I felt a special connection to that strip about blacks being uneducated and unruly, because of experiences that I’ve had. In one of my classes this year, the majority of the black students disrupt the teacher and distract other students from learning by talking very loudly. They have a chance to get a good education at a good school but most of them act like they couldn’t care less.

And then there are the "wanna-be white" black students, who try to gain the approval of white classmates. In my history class last year, there was this one black guy who always made witty jokes and pointed out the irony in some comments my teacher made. It seemed to me that he tried so hard at pleasing the white students by cracking a joke almost every five minutes, that he reverted to being the black entertainer. This was the modern-day version of a minstrel show, in which blacks would pretend to be carefree, ignorant slaves to gain profit during slavery.

At times, I’ve felt like I’ve had to struggle against racial stereotypes in school. Last year in my AP English class, when I asked my teacher why he gave me a B on my paper, my teacher said, "Well, this is an AP class." His comment made me feel as if he believed my work was automatically of lesser quality because I’m black (I was one of two blacks in the class), and that perhaps I shouldn’t have signed up for the class. Later though, after I had discussed many of my papers with my teacher, he complimented me on my writing, saying that my vocabulary and writing were very elaborate and advanced.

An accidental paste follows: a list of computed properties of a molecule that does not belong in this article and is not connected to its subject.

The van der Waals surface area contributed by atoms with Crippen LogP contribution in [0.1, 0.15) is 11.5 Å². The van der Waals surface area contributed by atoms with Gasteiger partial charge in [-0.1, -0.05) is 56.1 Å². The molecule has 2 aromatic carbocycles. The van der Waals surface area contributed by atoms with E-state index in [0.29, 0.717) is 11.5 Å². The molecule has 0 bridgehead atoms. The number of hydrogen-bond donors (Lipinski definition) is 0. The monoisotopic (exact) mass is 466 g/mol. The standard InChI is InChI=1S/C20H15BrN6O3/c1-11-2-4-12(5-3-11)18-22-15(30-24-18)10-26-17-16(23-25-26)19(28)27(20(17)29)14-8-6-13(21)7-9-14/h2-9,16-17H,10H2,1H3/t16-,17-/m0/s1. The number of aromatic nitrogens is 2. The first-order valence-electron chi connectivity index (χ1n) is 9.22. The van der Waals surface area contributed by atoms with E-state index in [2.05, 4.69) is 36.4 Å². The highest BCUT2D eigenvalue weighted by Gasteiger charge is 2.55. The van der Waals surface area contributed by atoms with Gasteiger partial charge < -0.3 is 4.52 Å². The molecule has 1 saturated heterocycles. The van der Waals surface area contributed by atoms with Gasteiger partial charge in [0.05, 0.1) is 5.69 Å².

After reading the various Boondocks strips, I realized that McGruder is a lone voice on the comic pages, since he is the only black cartoonist that discusses politically and socially controversial issues. I feel as if McGruder is waging the good fight to eliminate stereotypes by getting people to think beyond them, by showing how characters like Huey and Riley combat prejudice by being intelligent, clever and activists in their community. I like to think of myself as a role model for other aspiring, bright black students to achieve their goals. If freshmen see a senior excelling in high school and planning on going to college, they may become motivated to do the same.